A 'Transformative Moment' in SBC Political Activity


Among the Southern Baptist and evangelical leaders joining Ronald Reagan for his speech in Dallas in August 1980, where he uttered his famous "I endorse you" line, was Jerry Falwell.
On Aug. 21, 1980, 15,000 Christian conservatives gathered in Dallas for probably the single most important religio-political moment in modern American life. With Ronald Reagan, then the Republican nominee for president, joining a who's who list of conservative Christian leaders on the stage, the event served in many ways as the marriage ceremony between Southern Baptists and the Republican Party.

 

Southern Baptists joining Reagan in speaking at the event included W. A. Criswell, Adrian Rogers, then Southern Baptist Convention President Bailey Smith, Charles Stanley, James Robison and Ed McAteer. Other prominent evangelicals at the event included Jerry Falwell, Pat Robertson, Phyllis Schlafly and D. James Kennedy.

 

Evangelist James Robison, who led the rally, told EthicsDaily.com that the rally "had a profound effect on human history." He argued that the ministers present spread out across the nation and helped turned the polls in Reagan's favor. Robison added that he thinks Reagan then "changed the course of history."

 

Richard Land, president of the SBC's Ethics and Religious Liberty Commission, similarly called the event "a transformative moment." Land, who attended the event, told EthicsDaily.com that the rally indicated that "the evangelical involvement in public policy reached critical mass."

 

Robison and other leaders of the National Affairs Briefing insist the effort was nonpartisan, noting that both Democratic incumbent Jimmy Carter and Independent candidate John Anderson were also invited but declined to attend. Yet, Reagan's speech effectively convinced many Southern Baptists and other evangelicals to join the Republican cause.

 

During his speech in Dallas, Reagan famously told the Christian leaders, "I know you can't endorse me … but I want you to know that I endorse you and what you are doing." He expressed his belief that America needed to return to God and "that old-time religion" in order to become "that shining city upon a hill." He also urged people to recognize that the Bible has the answers to all the questions and problems confronting the nation, and he endorsed the teaching of creationism in public schools.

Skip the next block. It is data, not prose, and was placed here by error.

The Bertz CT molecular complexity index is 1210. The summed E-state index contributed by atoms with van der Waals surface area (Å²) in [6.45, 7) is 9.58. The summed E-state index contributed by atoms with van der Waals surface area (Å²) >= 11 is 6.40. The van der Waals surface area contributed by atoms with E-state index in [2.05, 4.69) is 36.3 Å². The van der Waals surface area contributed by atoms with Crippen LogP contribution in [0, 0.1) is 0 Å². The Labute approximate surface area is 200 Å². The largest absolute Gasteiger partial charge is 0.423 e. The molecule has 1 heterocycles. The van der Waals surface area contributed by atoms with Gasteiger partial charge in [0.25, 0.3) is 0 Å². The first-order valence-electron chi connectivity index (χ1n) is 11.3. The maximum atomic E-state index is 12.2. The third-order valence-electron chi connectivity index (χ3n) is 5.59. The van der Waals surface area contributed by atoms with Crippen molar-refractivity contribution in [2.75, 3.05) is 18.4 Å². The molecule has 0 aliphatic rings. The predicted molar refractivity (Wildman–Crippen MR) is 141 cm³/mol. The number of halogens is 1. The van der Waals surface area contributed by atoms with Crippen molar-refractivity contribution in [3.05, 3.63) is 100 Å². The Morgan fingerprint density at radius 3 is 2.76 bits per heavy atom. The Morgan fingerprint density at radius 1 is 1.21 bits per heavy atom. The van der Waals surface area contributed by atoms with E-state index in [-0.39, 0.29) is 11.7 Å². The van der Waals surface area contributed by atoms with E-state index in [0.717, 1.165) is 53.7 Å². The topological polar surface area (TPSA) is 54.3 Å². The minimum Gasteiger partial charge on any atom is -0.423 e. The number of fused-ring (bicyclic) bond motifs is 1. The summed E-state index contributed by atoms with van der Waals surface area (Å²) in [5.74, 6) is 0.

Robison not only introduced Reagan at the event but also suggested Reagan use the "I endorse you" line to start the speech. Robison called the line, which quickly became the most quoted moment of Reagan's speech, "something that the Lord put on my heart."

 

Robison claimed that he is not part of one political party.

 

"I have never been pro-party, I've always been pro-principle," he explained. "I want to see all parties and all candidates move toward necessary first principles and essential principles for freedom to stand."

 

However, Robison's admiration for Reagan – then and now – remains clear.

 

"I obviously really liked him," Robison said of Reagan. "I saw that he was a principled man."

 

Robison noted during the interview he was looking at a photo of the occasion when Reagan told him during a private meeting that "Jesus is more real to me than my mother."

 

Robison explained that when he contacted Reagan about the event and explained the vision for the rally that Reagan "heard it loud and clear" and "was the only one – none of his leadership staff agreed."

 

"It was something he knew he must do and did it out of conviction in agreement with what was on my heart," Robison explained. "He believed in the vision. … He really thought it was a great idea."

 

Robison later served as a spiritual adviser for then-Texas Gov. George W. Bush prior to Bush's first presidential run.